39. Sections 106(1) and 106(3) of the Copyright Act reserve to a copyright owner the exclusive right to copy and distribute his or her work.
40. Under long-established case law, ETS may demonstrate copying through proof of (1) access by the defendant to the copyrighted work and (2) substantial similarity between the plaintiff's and the defendants' works. See, e.g., Entertainment Research Group, 122 F.3d at 1217; North Coast Indus., 972 F.2d at 1033; Sid Marty Krofft, 562 F.2d at 1162.
41. Defendants obtained access to ETS's copyrighted MSAT forms and questions through students who had recently taken the test and voluntarily provided this information. See, e.g., Avak Decl., ¶ 3; DiBari Decl. ¶ 4; Kamar Int'l, Inc. v. Russ Berrie Co., 657 F.2d 1059, 1062 (9th Cir. 1981) ("`evidence that a third party with whom both the plaintiff and defendant were dealing had possession of plaintiff's work is sufficient to establish access by the defendant' ") (citations omitted).
42. For purposes of determining access under the Copyright Act, it is irrelevant whether the defendants asked the students for this material or whether the students provided it unsolicited.
43. The headings and layout of defendants' materials further make clear that their "sample" questions were created through access to ETS's copyrighted questions provided orally through students who previously took the test. See, e.g., Exh. C to Original Solomon Decl. (labeling section containing ETS's copyrighted questions "Hot Questions," and prefacing section with phrase "And Now For the Test. . . ."); id. (question stating "[a] picture of the stage in a scene from the show THE DYNAMO is presented . . ."); id. (question stating "[t]he first few lines of Dorothy Parker's `The Waltz' are given . . .").
44. Substantial similarity does not require verbatim copying; a coaching school cannot escape copyright liability by claiming that its copying of secure test questions is not word-for-word. ETS v. Katzman, 793 F.3d at 541. Immaterial variations do not alter the conclusion that infringing material is substantially similar to copyrighted material. Id.
45. Defendants' "Hot Questions" are substantially similar to ETS's copyrighted MSAT questions (and to ETS's test forms as a whole). See Olson Decl. Exh. C.
46. Defendants themselves agree that their questions are "very similar" to ETS's secure copyrighted questions. Simon Dep. Tr. at 223-23 (Q: "I asked if it was very similar." A: "They are very similar, yes."); id. at 205 (A: "Do I agree that they are similar? Yes."); id. at 207 (Q: "[D]oes your question add anything [to the ETS question]?" A: "No, sir.").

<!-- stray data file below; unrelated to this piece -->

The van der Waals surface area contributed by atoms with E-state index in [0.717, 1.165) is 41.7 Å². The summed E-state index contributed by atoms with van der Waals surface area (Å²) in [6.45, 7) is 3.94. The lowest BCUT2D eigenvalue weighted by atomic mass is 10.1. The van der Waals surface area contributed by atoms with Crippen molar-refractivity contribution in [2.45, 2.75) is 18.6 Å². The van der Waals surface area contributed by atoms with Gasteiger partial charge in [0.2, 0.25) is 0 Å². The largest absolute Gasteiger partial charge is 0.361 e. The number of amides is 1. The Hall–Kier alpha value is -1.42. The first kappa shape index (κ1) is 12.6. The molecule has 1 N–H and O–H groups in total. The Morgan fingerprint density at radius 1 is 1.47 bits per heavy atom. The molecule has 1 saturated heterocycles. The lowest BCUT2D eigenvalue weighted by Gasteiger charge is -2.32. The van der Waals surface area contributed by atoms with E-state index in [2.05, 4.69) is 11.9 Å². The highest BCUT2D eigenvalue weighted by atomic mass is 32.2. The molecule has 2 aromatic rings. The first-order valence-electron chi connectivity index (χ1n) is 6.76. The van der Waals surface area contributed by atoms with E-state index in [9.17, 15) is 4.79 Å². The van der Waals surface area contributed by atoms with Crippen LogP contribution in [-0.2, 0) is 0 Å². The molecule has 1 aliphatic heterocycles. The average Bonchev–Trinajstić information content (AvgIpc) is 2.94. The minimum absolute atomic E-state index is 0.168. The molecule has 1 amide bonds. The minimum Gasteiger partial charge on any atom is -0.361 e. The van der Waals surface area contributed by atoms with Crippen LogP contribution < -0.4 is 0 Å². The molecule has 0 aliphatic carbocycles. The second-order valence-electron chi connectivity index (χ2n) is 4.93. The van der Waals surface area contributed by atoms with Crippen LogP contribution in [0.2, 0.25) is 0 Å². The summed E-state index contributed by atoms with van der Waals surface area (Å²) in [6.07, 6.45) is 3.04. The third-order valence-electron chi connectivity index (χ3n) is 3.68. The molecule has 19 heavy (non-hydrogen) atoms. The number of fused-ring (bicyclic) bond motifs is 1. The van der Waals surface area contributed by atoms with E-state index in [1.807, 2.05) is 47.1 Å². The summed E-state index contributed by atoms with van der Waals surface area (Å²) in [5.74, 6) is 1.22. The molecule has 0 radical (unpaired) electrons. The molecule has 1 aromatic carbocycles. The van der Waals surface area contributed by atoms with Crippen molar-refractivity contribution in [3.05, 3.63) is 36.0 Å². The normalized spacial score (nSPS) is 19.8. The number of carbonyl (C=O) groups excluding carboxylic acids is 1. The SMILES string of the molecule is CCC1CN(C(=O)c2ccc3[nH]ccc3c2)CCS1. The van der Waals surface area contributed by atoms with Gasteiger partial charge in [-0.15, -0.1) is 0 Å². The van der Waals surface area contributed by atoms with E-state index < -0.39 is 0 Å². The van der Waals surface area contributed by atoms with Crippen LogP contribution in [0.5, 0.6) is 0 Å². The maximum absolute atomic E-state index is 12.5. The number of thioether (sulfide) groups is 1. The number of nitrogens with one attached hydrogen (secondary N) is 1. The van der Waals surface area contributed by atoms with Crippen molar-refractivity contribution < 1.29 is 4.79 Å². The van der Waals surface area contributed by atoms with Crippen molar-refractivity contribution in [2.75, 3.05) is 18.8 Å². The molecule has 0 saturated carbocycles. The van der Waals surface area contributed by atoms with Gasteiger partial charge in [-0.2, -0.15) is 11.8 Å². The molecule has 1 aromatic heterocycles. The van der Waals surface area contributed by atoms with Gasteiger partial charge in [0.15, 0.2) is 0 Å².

47. As shown by ETS's side-by-sides, defendants have copied the creative "heart" of each infringed question. Harper Row, Publishers, Inc. v. Nation Enter., 471 U.S. 539, 564-65, 105 S.Ct. 2218, 85 L.Ed.2d 588 (1985) (holding that copying of approximately 300 words from a 200,000 word manuscript was copyright infringement); see also Katzman, 793 F.2d at 542-43 (holding that copying of even a few test questions was sufficient to justify a preliminary injunction against copying of any ETS test).
48. Defendants have infringed plaintiff's copyrights in MSAT questions.
49. In addition to infringing ETS's copyrights in individual questions, defendants have violated ETS's copyrights in its MSAT test forms as a whole.
50. The Copyright Act protects "compilations," i.e., works "formed by the collection and assembling of preexisting materials or of data that are selected, coordinated, or arranged in such a way that the resulting work as a whole constitutes an original work of authorship." 17 U.S.C. § 101 (1994) (emphasis added).
51. As the Supreme Court has noted, while a selection must be original and creative to warrant protection, "the originality requirement is not particularly stringent. . . . [It] requires only that the author make the selection or arrangement independently (i.e., without copying that selection or arrangement from another work), and that it display some minimal level of creativity." Feist Publications, Inc. v. Rural Tel. Serv. Co., 499 U.S. 340, 358, 111 S.Ct. 1282, 113 L.Ed.2d 358 (1991).
52. ETS' selection of topics to be covered in a particular MSAT form (and of particular questions to test those topics) easily meets this standard. ETS' selection of topics for a particular test form is an exercise requiring judgment and creativity, and is therefore copyrightable. See, e.g., Eckes v. Card Prices Update, 736 F.2d 859, 863 (2d Cir. 1984) (plaintiff exercised "selection, creativity, and judgment" in choosing 5,000 "premium" baseball cards out of total of 18,000).